Here are a few examples (emphasis added):
Guardian headline and tagline: “Global warming study finds no grounds for climate sceptics' concerns: Independent investigation of the key issues sceptics claim can skew global warming figures reports that they have no real effect”
CNN headline and first line: “New climate study deals blow to skeptics. An independent study of global temperature records has reaffirmed previous conclusions by climate scientists that global warming is real.”
BBC headline: “Global warming 'confirmed' by independent study”
(And it turns out that Fox News didn’t report the new study at all, according to mediamatters.com.)
On the other hand, my respect for news outlets that placed the modifier correctly grew. For example:
Christian Science Monitor headline and tagline: “Climate study, funded in part by conservative group, confirms global warming: The latest global warming results confirm those from earlier, independent studies by scientists at NASA and elsewhere that came under fire from skeptics in an episode known as 'climategate.'”
- Lesley McAllister
Monday, October 24, 2011
I am partial to forests. I believe that of all the natural resources, forests provide the most environmental and economic "bang for the buck." Consider all of the following that forests do, and feel free to add items in the comments section as I am undoubtedly leaving out some important functions. Forests provide:
- a renewable source of building materials and associated jobs
- a renewable source of paper products and associated jobs
- clean air services (filtering and trapping air pollutants)
- clean water services by preventing nutrient and other chemical run-off from entering our waterways; ultimately protecting fisheries in areas like the Gulf (since eutrophication from nutrient runoff leads to "dead zones" where fish cannot survive).
- flood control services
- regulation of local ambient air temperatures in urban and rural areas during the summer
- energy cost savings for households and businesses
- a renewable source of fuel in the form of cellulosic ethanol (which unlike starch/corn-based ethanol has actually been shown to reduce greenhouse gases)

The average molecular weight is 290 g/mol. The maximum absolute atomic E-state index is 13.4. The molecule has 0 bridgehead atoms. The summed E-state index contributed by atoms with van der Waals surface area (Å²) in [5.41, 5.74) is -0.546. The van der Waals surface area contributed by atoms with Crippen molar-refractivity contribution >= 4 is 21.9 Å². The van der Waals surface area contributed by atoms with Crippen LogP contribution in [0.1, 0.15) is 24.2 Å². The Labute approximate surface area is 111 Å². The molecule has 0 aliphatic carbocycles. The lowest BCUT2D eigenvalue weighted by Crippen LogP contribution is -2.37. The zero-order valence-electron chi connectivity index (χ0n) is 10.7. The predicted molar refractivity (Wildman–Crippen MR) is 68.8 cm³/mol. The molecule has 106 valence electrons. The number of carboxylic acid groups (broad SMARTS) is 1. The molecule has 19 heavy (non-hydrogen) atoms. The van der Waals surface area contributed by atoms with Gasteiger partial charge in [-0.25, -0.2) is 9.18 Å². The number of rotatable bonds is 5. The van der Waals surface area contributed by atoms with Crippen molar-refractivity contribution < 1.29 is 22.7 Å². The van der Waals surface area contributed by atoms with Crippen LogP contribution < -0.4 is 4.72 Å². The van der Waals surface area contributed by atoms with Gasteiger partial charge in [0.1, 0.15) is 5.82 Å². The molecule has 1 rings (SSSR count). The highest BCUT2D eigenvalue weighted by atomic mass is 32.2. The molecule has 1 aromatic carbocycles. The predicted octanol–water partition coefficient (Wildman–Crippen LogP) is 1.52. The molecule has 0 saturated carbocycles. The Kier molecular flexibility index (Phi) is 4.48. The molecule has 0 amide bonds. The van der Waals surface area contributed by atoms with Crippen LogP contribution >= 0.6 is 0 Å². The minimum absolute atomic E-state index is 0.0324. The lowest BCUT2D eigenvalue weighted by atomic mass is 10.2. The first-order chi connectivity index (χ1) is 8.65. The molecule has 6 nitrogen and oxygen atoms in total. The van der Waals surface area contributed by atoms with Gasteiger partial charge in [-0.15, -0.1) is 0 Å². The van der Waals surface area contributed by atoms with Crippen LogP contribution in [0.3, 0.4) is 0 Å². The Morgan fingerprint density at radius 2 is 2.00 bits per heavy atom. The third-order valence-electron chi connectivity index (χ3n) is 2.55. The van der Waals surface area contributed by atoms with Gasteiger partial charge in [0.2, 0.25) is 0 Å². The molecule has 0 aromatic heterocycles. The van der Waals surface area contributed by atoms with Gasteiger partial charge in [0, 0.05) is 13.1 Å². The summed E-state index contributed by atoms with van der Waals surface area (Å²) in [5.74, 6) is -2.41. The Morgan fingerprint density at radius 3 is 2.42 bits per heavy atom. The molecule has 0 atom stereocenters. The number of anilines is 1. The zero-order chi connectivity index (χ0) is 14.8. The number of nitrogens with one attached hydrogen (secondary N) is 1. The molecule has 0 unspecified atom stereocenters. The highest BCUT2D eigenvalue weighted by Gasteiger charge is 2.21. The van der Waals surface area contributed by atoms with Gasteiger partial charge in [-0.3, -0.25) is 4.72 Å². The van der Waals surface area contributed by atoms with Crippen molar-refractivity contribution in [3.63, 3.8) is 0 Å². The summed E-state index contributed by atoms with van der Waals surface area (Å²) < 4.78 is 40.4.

- a global climate regulator and major carbon sink/source of carbon sequestration (20 percent of all carbon emissions worldwide come from forest destruction and degradation - more than is emitted by the transportation sector each year)
- renewable and biodegradable plastics (we will, after all, run out of petroleum one day)
- aesthetic values (a park without a tree is, well, not a park)
- cultural values (think sequoias and redwoods)
- recreational values (hunting, hiking, and other activities)
- endangered and other animal species habitat
...and the list goes on. When considering the total value of all these services, it would seem that forests are indeed worth more than a gold mine, as was recently discussed by Jason Sohigian of the Armenia Tree Project, seen below.
- Blake Hudson
Sunday, October 23, 2011
Climate change regulation is dead? Not in California, which this week adopted the nation's first economy-wide cap-and-trade program.
The Tenth Circuit, in a 120-page decision, upheld a Clinton-era rule protecting 50 million acres of forestland from logging and roads.
The Council for an Energy-Efficient Economy released its first annual rankings of states; Massachusetts was first, with California second.
An advocacy study observed that FCC standards for cell phones "grossly underestimate the amount" of radiation that "smaller adults and children retain," as reported by Greenwire.
BP received approval for a plan to explore for oil in the Gulf of Mexico, its first such approval since the Deepwater Horizon disaster.
There is a fascinating article this week in The New Yorker about the aftermath of the Fukushima-Daiichi nuclear accident in Japan. (hat tip: Joe Tomain)
October 23, 2011 in Asia, Cases, Climate Change, Current Affairs, Energy, Environmental Assessment, Forests/Timber, Governance/Management, Law, Legislation, Science, Sustainability, US | Permalink | TrackBack (0)